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Martinez-Carranza, Juan; Kozacki, Tomasz; Kukołowicz, Rafał; Chlipala, Maksymilian; Idicula, Moncy Sajeev

Photonics
, Volume 8 (8) – Jul 27, 2021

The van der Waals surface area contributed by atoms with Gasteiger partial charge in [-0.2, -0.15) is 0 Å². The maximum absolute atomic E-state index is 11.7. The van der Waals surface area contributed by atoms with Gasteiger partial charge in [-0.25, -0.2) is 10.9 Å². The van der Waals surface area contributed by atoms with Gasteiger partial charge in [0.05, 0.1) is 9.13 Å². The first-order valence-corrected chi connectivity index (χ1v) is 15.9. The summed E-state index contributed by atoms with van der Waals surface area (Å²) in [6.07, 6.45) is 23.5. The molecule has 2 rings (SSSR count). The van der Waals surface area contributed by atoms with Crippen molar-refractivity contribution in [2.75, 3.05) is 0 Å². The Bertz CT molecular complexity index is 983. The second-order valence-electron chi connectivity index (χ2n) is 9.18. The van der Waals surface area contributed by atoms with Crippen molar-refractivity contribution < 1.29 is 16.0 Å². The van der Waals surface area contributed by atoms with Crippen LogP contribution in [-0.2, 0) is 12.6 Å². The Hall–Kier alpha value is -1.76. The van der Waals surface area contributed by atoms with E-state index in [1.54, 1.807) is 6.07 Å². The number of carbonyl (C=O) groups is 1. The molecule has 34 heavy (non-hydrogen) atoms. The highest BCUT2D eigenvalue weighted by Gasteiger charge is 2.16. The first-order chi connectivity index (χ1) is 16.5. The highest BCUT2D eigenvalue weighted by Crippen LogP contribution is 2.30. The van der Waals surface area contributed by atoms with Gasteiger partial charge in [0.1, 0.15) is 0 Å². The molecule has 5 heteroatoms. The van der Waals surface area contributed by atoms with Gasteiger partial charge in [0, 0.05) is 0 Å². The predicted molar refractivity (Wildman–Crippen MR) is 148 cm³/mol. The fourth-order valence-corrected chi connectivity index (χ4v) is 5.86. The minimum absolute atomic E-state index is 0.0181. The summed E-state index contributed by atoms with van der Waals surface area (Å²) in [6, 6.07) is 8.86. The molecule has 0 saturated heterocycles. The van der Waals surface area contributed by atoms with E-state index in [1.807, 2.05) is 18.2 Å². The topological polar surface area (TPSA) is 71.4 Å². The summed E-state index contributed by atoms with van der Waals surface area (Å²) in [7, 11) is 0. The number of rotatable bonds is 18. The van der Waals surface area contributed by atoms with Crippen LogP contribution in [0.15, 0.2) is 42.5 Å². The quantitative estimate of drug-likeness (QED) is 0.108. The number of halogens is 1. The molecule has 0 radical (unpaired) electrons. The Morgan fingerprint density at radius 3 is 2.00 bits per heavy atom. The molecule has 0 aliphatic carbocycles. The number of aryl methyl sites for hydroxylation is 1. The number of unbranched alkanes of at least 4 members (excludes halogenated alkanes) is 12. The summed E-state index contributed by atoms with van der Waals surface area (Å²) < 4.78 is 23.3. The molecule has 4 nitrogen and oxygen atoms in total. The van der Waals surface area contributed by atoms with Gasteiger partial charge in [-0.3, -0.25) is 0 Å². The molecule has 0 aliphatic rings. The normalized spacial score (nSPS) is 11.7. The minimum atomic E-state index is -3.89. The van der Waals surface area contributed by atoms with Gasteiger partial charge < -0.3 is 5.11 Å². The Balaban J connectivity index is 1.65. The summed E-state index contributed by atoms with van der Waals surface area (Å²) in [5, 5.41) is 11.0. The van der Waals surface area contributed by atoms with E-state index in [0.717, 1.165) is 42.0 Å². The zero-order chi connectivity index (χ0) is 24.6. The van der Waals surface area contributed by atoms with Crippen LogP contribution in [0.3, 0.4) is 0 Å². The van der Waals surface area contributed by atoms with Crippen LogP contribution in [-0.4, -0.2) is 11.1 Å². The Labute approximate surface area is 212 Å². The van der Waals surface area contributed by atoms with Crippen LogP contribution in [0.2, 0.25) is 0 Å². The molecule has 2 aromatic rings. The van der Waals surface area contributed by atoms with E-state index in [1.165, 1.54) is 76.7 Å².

/lp/multidisciplinary-digital-publishing-institute/occlusion-culling-for-wide-angle-computer-generated-holograms-using-gmBHQG0ZrA